Shellac whispers

Yesterday I had a pedicure, a very good pedicure.  And I learned a lot: where to shop: for fabric, meat, groceries, the best fruit and veg stalls.  That what I paid on Tanjeh beach for a large red snapper, fresh off the fishing pirogue, was a good price; I was surprised! That it is OK to respond to ‘toubab‘: Wolof for ‘white’; with ‘netku-nuel‘ – black person.  Of the deep problems persuading female elders to stop FGM, despite the President’s Monday night announcement of the prohibition of FGM in The Gambia.  How different tribes practice FGM differently; the Fula, the traditional farming tribe, sewing up their young women to be cut open on their wedding night.  Of the celebrations and cheers for the fearless, tireless, once vilified, now vindicated, FGM campaigners. And of whispered conversations – because walls have ears.  How, that if there had been someone unknown in the salon, we would not have enjoyed such easy chatter.

Yesterday I heard a sad story about why our Saturday trip south to celebrate a community new business project has been cancelled: there have been disturbances over protecting the environment from sand mining; arrests and imprisonment.

Yesterday we met a Brit who has lived most of his life in Africa as a mercenary, now a ‘security consultant’ who would not state why he was in The Gambia. Possibly a bullet-scarred Walter Mitty, but I think not.

Yesterday the electrician was detained by paramilitary police on his way to fix the restaurant lighting.

Yesterday I was told to be careful about what I blog – a frisson of fear ran up my spine; an unusual feeling for me – a woman who considers herself ‘brave’, except around reptiles, and rarely thinks about issues of personal safety.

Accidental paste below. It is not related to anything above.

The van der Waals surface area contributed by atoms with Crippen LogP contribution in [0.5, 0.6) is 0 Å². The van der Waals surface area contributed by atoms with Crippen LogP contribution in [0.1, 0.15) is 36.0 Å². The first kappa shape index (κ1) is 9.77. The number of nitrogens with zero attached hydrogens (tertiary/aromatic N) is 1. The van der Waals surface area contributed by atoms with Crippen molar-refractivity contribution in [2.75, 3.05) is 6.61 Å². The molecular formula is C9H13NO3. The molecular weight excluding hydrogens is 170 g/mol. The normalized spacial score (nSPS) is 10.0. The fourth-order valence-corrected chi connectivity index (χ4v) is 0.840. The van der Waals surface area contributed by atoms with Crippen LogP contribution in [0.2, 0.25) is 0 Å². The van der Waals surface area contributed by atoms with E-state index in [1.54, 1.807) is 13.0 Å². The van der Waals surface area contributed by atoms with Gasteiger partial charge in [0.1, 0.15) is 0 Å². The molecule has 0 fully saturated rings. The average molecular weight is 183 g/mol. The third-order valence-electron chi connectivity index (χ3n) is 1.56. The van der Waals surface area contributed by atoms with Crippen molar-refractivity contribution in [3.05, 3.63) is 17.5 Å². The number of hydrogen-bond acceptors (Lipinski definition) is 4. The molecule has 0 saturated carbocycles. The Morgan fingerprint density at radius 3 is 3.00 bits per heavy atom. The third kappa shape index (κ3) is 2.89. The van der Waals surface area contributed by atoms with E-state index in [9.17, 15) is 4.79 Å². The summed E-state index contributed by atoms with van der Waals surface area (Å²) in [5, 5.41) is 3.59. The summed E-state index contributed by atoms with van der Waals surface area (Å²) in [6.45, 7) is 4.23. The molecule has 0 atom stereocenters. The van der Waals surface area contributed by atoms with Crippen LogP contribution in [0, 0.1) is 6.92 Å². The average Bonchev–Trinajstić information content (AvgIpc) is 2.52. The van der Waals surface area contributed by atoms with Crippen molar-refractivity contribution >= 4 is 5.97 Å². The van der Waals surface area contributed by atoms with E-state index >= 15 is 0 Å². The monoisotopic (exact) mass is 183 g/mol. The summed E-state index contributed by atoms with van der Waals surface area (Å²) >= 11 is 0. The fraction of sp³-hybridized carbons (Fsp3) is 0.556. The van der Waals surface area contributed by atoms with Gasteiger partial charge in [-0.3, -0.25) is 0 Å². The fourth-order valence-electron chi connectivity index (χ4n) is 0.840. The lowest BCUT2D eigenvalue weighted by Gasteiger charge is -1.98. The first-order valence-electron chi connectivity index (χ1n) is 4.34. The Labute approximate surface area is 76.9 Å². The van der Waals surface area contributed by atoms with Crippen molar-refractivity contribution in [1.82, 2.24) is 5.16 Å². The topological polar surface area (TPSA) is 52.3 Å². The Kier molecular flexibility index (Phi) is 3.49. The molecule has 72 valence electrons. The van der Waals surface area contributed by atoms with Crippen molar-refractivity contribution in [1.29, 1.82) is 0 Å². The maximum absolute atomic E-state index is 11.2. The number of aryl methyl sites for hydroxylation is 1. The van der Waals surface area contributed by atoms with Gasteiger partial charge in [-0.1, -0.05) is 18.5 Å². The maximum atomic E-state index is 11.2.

Last night I slept uneasily: more to do with re-calibrating my understanding of myself than anything else.  As a teenager I dreamed of being a heroine; thinking I could have been an Odette if born a generation earlier – even parachuting to see if I had the ‘cojones’!

This morning I realise how easy it is for me to be ‘brave’ in Britain: to find the courage to tell my truth.  Blessings upon blessings to every journalist, blogger, and person who posts on social media at considerable risk to themselves in order to speak their truth in less liberal countries.


Ladies who lunch.

Today I was invited to lunch, a ‘ladies lunch’; normally this would not be ‘my thing’, but I knew the topic was a little different from what I consider the usual: bitching and moaning about husbands/men; it was FGM.

Mandy, chef proprietor of an art cafe that Chris and I haunt regularly for its cool vibe, air con and ginger cooler, had invited me to join her and Bomzy, who works at the US Embassy.  It was a lunch of good food, great company and mind-blowing conversation.

FGM in The Gambia was a ‘right of passage: both adolescent males and females were circumcised in a ritual as part of their transition into adulthood.  Some speculate that this was a remnant of an Ancient Egyptian or Nubian practice where the clitoris was considered male and needed to be excised from the female body.  In later times, religion has been cited as the raison d’etre; in Sierra Leone it is a Christian tribe who promulgate it; in The Gambia some use Islam to justify the practice whilst other Imams say there is no such instruction in the Qu’ran or Hadiz and that the prophet’s daughter was never cut.

According to doctors, 80% of women in The Gambia have undergone FGM, a practice on women BY women.  Increasingly men are speaking out against the practice – it is not something they want for their wives or daughters.  Indeed an Imam at a recent conference on the subject spoke with tears streaming down his face about how his precious daughter was cut against his wishes when he was travelling out of the country. Nowadays, young couples who do not wish to have their daughters mutilated have to keep a watchful eye on their babies and toddlers against an auntie or grandmother secreting the child away: for no other reason than custom.

Women seldom talk about FGM; of their pain, sickness, side effects and least of all – their frustrated sexual passions.  Infidelity in marriage by women is common; promiscuity rife, with high levels of STIs; there is speculation that this could be women desperately seeking the satisfaction they crave through trying yet another partner; unwilling to accept that this is denied them surgically.

In a society with tremendous social capital, where family and neighbours support each other, malodorous older women are tragically outcast.